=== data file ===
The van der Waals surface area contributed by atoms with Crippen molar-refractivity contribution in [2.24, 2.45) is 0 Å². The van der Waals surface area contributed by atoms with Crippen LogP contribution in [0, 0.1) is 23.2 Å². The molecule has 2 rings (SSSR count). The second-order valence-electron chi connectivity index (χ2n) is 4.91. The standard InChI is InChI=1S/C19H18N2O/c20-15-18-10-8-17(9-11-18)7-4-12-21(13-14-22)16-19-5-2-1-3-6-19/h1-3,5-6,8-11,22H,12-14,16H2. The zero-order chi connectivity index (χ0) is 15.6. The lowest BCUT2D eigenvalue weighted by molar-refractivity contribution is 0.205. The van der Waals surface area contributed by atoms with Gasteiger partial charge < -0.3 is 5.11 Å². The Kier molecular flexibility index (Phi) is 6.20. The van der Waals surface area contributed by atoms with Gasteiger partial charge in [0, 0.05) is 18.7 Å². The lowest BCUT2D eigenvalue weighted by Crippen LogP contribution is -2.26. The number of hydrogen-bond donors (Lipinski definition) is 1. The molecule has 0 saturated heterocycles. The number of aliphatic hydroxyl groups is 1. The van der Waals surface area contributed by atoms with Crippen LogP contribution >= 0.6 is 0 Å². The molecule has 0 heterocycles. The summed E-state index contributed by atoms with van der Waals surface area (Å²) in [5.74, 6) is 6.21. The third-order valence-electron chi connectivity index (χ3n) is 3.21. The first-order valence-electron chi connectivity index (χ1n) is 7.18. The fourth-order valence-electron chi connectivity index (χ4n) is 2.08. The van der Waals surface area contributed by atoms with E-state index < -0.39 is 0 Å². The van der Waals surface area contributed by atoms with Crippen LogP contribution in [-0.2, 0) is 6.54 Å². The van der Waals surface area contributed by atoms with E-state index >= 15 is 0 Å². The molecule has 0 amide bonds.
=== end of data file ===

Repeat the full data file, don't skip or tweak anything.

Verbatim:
The van der Waals surface area contributed by atoms with Crippen molar-refractivity contribution in [2.24, 2.45) is 0 Å². The van der Waals surface area contributed by atoms with Crippen LogP contribution in [0, 0.1) is 23.2 Å². The molecule has 2 rings (SSSR count). The second-order valence-electron chi connectivity index (χ2n) is 4.91. The standard InChI is InChI=1S/C19H18N2O/c20-15-18-10-8-17(9-11-18)7-4-12-21(13-14-22)16-19-5-2-1-3-6-19/h1-3,5-6,8-11,22H,12-14,16H2. The zero-order chi connectivity index (χ0) is 15.6. The lowest BCUT2D eigenvalue weighted by molar-refractivity contribution is 0.205. The van der Waals surface area contributed by atoms with Gasteiger partial charge < -0.3 is 5.11 Å². The Kier molecular flexibility index (Phi) is 6.20. The van der Waals surface area contributed by atoms with Gasteiger partial charge in [0, 0.05) is 18.7 Å². The lowest BCUT2D eigenvalue weighted by Crippen LogP contribution is -2.26. The number of hydrogen-bond donors (Lipinski definition) is 1. The molecule has 0 saturated heterocycles. The number of aliphatic hydroxyl groups is 1. The van der Waals surface area contributed by atoms with Crippen LogP contribution >= 0.6 is 0 Å². The molecule has 0 heterocycles. The summed E-state index contributed by atoms with van der Waals surface area (Å²) in [5.74, 6) is 6.21. The third-order valence-electron chi connectivity index (χ3n) is 3.21. The first-order valence-electron chi connectivity index (χ1n) is 7.18. The fourth-order valence-electron chi connectivity index (χ4n) is 2.08. The van der Waals surface area contributed by atoms with E-state index < -0.39 is 0 Å². The van der Waals surface area contributed by atoms with Crippen LogP contribution in [-0.2, 0) is 6.54 Å². The van der Waals surface area contributed by atoms with E-state index >= 15 is 0 Å². The molecule has 0 amide bonds.